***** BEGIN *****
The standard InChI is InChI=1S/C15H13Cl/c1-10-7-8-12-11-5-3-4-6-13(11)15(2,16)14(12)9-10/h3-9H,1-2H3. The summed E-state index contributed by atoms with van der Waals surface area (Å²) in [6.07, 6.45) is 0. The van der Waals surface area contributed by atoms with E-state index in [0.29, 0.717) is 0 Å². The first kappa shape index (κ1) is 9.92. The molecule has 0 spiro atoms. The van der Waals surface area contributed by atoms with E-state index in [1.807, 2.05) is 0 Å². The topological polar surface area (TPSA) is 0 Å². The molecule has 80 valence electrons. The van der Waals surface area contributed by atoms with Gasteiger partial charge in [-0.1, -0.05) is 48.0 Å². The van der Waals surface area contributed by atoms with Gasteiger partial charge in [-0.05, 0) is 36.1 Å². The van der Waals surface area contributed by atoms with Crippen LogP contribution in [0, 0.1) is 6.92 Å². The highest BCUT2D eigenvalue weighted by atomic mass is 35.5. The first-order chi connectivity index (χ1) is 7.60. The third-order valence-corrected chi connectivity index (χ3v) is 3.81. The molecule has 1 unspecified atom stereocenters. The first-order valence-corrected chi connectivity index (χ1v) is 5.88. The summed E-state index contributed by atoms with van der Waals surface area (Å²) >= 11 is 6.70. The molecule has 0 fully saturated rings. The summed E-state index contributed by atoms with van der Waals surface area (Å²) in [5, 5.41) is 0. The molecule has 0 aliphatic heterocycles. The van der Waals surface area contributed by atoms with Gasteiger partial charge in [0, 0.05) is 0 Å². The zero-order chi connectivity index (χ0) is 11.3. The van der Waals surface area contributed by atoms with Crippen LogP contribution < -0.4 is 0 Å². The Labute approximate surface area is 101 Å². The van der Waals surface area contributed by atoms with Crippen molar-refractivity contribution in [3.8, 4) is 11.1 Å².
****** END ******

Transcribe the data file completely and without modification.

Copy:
The standard InChI is InChI=1S/C15H13Cl/c1-10-7-8-12-11-5-3-4-6-13(11)15(2,16)14(12)9-10/h3-9H,1-2H3. The summed E-state index contributed by atoms with van der Waals surface area (Å²) in [6.07, 6.45) is 0. The van der Waals surface area contributed by atoms with E-state index in [0.29, 0.717) is 0 Å². The first kappa shape index (κ1) is 9.92. The molecule has 0 spiro atoms. The van der Waals surface area contributed by atoms with E-state index in [1.807, 2.05) is 0 Å². The topological polar surface area (TPSA) is 0 Å². The molecule has 80 valence electrons. The van der Waals surface area contributed by atoms with Gasteiger partial charge in [-0.1, -0.05) is 48.0 Å². The van der Waals surface area contributed by atoms with Gasteiger partial charge in [-0.05, 0) is 36.1 Å². The van der Waals surface area contributed by atoms with Crippen LogP contribution in [0, 0.1) is 6.92 Å². The highest BCUT2D eigenvalue weighted by atomic mass is 35.5. The first-order chi connectivity index (χ1) is 7.60. The third-order valence-corrected chi connectivity index (χ3v) is 3.81. The molecule has 1 unspecified atom stereocenters. The first-order valence-corrected chi connectivity index (χ1v) is 5.88. The summed E-state index contributed by atoms with van der Waals surface area (Å²) >= 11 is 6.70. The molecule has 0 fully saturated rings. The summed E-state index contributed by atoms with van der Waals surface area (Å²) in [5, 5.41) is 0. The molecule has 0 aliphatic heterocycles. The van der Waals surface area contributed by atoms with Gasteiger partial charge in [0, 0.05) is 0 Å². The zero-order chi connectivity index (χ0) is 11.3. The van der Waals surface area contributed by atoms with Crippen LogP contribution < -0.4 is 0 Å². The Labute approximate surface area is 101 Å². The van der Waals surface area contributed by atoms with Crippen molar-refractivity contribution in [3.8, 4) is 11.1 Å².